This month’s election results were hyped up in a lot of ways – a tsunami, a landslide, a bloodbath, a tidal-wave. Throughout the country, power dynamics shifted and Republicans replaced many Democratic incumbents, protected their own seats, and won open seats. Here in Colorado, where Spark is based, we may have had more of a tropical storm than a hurricane, but we have plenty of political changes to contend with as well.
When the political environment shifts, the changes that happen aren’t just about the party in control – they are changes in the individuals who have power, the influencers over those individuals, and the stories and issues that will resonate with them.
Many of the social innovators we partner with around Colorado and the nation are now in the process of assessing what the political changes mean for their work. What are the new opportunities? What opportunities are now lost? Who do we need to engage and what does it mean for our strategies and tactics?
The work we do after elections change the players in the system is part of our “adaptive capacity.” Adaptive capacity is a critical element of being an effective advocate for any type of change, from local community changes to statewide policy to moving the needle at the federal and international level.
- A culture of “inquisitiveness” with the skills to assess the environment and make decisions in response.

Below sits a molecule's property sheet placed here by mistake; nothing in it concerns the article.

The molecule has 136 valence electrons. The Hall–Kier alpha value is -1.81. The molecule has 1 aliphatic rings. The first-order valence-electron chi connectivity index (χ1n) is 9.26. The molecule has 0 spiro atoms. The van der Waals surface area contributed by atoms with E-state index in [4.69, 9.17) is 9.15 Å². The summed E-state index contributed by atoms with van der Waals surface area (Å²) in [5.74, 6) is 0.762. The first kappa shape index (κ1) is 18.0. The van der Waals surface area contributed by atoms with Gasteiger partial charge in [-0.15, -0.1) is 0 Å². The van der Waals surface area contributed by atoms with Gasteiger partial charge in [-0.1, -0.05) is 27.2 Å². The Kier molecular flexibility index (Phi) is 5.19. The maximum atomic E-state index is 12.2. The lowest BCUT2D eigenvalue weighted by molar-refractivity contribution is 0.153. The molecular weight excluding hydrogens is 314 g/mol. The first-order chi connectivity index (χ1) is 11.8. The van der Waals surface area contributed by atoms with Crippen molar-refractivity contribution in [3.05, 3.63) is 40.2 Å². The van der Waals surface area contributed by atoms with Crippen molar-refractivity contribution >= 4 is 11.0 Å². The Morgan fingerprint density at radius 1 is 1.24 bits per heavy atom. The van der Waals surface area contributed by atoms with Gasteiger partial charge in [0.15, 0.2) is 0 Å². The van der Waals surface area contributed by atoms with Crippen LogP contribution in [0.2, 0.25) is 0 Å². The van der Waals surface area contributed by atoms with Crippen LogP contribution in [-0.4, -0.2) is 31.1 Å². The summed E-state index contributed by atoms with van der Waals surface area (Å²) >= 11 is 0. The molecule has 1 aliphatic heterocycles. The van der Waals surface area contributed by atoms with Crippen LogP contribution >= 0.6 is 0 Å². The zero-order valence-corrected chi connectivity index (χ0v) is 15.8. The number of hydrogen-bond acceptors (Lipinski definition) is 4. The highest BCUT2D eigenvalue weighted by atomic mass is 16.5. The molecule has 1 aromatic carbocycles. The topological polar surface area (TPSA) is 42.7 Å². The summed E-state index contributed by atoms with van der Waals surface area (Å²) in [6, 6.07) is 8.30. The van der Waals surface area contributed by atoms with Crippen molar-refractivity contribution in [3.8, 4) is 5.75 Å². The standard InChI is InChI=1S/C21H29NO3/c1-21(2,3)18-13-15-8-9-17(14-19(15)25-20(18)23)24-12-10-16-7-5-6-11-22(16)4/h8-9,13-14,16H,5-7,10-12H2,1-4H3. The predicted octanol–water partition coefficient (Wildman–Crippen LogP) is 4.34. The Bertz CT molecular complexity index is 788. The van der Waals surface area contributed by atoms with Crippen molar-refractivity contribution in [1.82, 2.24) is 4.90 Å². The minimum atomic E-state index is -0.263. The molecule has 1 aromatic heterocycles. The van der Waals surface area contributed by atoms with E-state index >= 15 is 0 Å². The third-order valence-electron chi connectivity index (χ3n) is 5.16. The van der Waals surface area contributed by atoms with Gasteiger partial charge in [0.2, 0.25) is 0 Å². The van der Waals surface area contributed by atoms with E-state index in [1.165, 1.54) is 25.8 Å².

- Flexibility in resources, allowing for adaptation of strategies in response to external changes.
- Permission to adapt from leadership, including non-profit boards.
- Experience with innovation and risk-taking and willingness to fail.
- Partnerships with organizations who have all of the above: adapting together is often more effective than adapting in a silo.
Which of these does your organization have?
We’ve worked with organizations over the years that have some of these characteristics, but few of us have all of them. However, building theme into your organization’s DNA will allow you to respond quickly and thoughtfully when shifts in the environment occur.
We have a couple resources in mind if you’re looking for more about this critical capacity and how you can build it and assess how to improve it:
- Assessing and Evaluating Change in Advocacy Fields, prepared by Jewlya Lynn on behalf of the Center for Evaluation Innovation
- Toward a characterization of adaptive capacity: A framework for analyzing adaptive capacity at the local level from the Overseas Development Institute